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Old 01-24-08, 12:02 PM
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makeinu
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Originally Posted by Pat View Post
Well, I managed a commercial office building. The basic rule is absolutely nothing can be kept at the bottom of a stairwell. I believe the notion is if there is anything down there, it could well be flammable. A stairwell, which serves as a fire escape, can turn into a chimney really easily. It seems harmless enough to store a bicycle down there, but I would never let it happen if I had my say in the matter. Even pretty non flammable materials can produce smoke and you just do not want to take any chances whatsoever in a fire exit. I would suggest that you look into discussing arrangements for bicycle parking with the responsible people. A problem here though is that most commercial buildings have precious little storage space. Storage space does not collect rent and it is all about maximizing rents. They can probably provide a place but I would think that it would be outside.
Thanks for your comments Pat.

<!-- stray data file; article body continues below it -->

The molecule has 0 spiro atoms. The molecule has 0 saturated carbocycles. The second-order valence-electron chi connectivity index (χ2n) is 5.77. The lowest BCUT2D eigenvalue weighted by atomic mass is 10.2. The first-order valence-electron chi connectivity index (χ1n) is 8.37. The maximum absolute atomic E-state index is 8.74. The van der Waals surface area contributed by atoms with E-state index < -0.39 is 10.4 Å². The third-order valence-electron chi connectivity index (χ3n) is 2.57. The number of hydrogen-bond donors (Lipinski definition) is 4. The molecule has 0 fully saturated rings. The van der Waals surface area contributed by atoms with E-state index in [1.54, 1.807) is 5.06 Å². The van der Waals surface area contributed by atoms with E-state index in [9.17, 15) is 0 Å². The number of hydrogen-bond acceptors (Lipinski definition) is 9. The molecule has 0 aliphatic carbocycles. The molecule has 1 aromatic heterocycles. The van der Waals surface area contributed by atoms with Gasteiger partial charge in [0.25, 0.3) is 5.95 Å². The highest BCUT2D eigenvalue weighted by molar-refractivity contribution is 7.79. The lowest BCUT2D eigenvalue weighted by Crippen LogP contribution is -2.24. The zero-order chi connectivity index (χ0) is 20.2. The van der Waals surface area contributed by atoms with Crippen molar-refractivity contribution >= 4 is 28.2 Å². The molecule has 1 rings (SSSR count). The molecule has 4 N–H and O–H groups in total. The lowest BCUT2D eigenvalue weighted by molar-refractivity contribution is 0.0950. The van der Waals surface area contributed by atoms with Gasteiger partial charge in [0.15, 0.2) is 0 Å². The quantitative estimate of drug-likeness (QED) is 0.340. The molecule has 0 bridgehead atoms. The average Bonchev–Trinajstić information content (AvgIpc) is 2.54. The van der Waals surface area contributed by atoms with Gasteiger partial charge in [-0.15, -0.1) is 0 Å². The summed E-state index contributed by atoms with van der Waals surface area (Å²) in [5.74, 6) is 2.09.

I have bicycle parking available. There are plenty of places to park my bike in the parking garage, but as a matter of coincidence it's simply much quicker to go out the front door and start pedaling. This, combined with concerns of theft, is why, before my little experiment, I had opted to keep my bike in the closet of my apartment. I began my little experiment to see if it would be more convenient still to lock my bike in a hidden place under the railing on 30 step detour up the stairway to nowhere on the route between my apartment and the front door. It was more convenient, but not at the expense of safety which I can see is compromised by having a bike with flammable parts at the top of the same fireproof enclosure as the stairway to the street, even if it doesn't block anything.

Ironically enough, space didn't seem to be a priority in the renovation of this building. It used to be a department store and it seems that some of the renovation choices were made to minimize construction rather than maximize space. There are exceedingly wide hallways, spacious and unused sitting areas on every floor, and an absurd number of elevators in comparison to the number of apartments in addition to the fact that that one side of the building is all utility rooms (not to mention quirks like the aforementioned stairs to nowhere). All in all I'd say that the building has more common areas than it does private rented space and I have to say that although, on the one hand, it seems a bit of a waste, on the other hand it's nice not to feel like you're being packed like sardines in the name of profit.
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